Daily Drip

TikTok is Reportedly Adding a Deepfake “Face Swap” Feature


According to a report from TechCrunch, Chinese tech company ByteDance has been working on building a deepfake face swap feature into its spectacularly popular short video apps TikTok and Douyin. If activated, the feature would allow users to enact deepfake technology to insert an image of their face into a select range of videos.

TechCrunch say that the feature, “could create a more controlled environment where face swapping technology plus a limited selection of source videos can be used for fun instead of spreading misinformation.

“It might also raise awareness of the technology so more people are aware that they shouldn’t believe everything they see online. But it’s also likely to heighten fears about what ByteDance could do with such sensitive biometric data.”

That last point seems key. TikTok is already under fire in the US and other markets, with some accusing it of posing a national security risk due to its Chinese origins. Earlier this week it was reported that the US army has banned usage of the app due to security concerns.

The news of a deepfake feature comes just days after TikTok released its first “Transparency Report” in an attempt to rebuff some of its critics, with the report stating that there had been no requests for user data made by the Chinese government in the first half of 2019. Some have argued that that report doesn’t tell the full story or accurately reflect how Chinese censorship works.

And it may not just be overseas users who are wary of giving their biometric data to ByteDance. In September, face swap app ZAO went viral in China and beyond for its ability to allow users to insert themselves into famous movie and TV scenes. But it was soon making headlines for other reasons when people started reading the terms and conditions and discovered that the biometric data they were handing over to put themselves into Titanic wasn’t being kept as safely as they’d assumed.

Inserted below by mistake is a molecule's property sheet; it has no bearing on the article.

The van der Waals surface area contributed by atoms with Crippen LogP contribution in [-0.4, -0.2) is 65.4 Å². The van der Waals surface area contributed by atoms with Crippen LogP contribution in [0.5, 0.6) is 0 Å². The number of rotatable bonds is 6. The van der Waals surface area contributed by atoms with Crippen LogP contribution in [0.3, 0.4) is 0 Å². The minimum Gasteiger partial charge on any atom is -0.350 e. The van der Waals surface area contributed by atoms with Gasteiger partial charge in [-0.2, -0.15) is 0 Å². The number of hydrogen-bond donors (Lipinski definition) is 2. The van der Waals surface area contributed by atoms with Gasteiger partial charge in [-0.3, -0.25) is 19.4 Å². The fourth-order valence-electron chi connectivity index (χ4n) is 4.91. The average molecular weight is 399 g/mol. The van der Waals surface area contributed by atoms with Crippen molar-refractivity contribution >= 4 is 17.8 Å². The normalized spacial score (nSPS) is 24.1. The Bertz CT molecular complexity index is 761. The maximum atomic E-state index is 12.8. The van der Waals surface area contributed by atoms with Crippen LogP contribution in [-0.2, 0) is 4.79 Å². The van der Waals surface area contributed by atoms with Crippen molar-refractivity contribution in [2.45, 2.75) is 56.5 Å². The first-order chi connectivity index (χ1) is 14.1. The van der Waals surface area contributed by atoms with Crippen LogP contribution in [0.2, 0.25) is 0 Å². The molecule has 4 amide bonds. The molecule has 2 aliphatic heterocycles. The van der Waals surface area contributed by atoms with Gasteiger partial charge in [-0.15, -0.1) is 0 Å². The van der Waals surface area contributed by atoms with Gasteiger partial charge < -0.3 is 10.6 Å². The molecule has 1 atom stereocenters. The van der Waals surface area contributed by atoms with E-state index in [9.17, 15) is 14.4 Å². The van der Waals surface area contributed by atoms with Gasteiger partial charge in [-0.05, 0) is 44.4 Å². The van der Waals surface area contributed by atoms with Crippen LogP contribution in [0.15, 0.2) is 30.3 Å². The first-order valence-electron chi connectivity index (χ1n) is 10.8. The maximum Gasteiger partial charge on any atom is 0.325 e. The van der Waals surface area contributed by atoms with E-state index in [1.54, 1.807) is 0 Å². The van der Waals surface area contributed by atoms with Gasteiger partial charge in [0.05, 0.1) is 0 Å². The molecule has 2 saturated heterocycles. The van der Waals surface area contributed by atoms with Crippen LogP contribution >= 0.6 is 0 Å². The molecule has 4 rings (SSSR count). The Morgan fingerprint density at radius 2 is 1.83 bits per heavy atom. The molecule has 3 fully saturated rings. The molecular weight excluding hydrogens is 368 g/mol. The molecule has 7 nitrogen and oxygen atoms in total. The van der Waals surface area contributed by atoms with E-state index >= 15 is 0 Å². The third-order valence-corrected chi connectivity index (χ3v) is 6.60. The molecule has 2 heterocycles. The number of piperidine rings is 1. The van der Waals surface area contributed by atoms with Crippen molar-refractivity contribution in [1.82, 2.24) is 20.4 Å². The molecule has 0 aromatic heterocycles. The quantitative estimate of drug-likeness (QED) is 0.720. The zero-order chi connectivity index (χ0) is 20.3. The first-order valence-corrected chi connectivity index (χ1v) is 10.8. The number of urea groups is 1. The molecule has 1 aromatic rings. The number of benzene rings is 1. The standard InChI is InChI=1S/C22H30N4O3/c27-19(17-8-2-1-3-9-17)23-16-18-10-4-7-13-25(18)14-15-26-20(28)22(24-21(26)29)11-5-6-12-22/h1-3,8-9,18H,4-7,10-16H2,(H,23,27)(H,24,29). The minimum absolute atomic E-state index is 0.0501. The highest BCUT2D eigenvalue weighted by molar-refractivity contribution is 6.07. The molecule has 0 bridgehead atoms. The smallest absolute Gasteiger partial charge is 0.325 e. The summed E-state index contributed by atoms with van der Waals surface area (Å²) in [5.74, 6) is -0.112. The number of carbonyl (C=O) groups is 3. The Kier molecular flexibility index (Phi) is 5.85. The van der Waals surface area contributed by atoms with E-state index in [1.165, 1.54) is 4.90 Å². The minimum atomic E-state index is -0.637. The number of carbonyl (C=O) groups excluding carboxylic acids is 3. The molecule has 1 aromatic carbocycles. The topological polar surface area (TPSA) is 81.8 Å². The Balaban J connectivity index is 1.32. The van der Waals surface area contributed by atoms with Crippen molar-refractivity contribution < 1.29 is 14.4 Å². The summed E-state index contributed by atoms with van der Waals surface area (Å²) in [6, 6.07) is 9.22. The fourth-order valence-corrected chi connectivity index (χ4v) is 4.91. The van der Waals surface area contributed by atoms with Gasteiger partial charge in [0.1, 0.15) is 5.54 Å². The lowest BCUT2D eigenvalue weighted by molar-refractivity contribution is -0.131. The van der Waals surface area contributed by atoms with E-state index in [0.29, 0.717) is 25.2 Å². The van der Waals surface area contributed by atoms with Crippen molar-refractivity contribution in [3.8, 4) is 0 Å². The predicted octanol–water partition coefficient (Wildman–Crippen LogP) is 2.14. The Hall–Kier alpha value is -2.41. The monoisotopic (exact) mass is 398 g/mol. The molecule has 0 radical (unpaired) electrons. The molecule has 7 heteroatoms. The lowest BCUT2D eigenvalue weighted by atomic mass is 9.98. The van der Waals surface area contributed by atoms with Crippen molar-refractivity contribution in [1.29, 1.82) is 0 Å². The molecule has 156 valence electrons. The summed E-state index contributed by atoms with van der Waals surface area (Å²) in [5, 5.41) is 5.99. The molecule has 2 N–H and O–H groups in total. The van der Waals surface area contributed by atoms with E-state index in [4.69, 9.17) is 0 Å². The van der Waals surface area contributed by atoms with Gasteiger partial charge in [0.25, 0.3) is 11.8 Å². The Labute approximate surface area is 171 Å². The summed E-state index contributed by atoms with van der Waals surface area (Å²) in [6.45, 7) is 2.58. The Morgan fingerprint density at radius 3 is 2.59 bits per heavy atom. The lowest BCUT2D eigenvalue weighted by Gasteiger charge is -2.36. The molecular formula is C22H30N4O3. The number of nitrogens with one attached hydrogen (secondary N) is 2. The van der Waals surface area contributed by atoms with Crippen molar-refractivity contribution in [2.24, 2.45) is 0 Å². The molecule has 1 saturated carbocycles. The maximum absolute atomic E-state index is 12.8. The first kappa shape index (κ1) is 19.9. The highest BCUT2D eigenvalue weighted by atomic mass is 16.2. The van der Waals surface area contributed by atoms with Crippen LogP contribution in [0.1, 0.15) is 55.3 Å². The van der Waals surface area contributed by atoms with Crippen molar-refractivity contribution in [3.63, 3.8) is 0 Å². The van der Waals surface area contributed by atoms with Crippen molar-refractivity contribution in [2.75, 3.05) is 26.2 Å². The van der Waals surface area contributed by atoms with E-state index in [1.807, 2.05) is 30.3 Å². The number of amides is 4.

Viral Deepfake App ZAO Sparks Mass Downloads, Memes and Major Concerns

It will be interesting to see how this one plays out. There seems little doubt the feature would only enhance TikTok and Douyin’s rampant popularity, but it also seems set to invite further scrutiny of and controversy around the apps.

For more on the rise of TikTok, check out our explainer here.

Jake Newby
Jake Newby is a Shanghai-based writer and editor with more than a decade's experience living and working in China. Previously managing editor of RADII and Time Out Shanghai, he's also written for the Associated Press, The Wire, the Financial Times and more.
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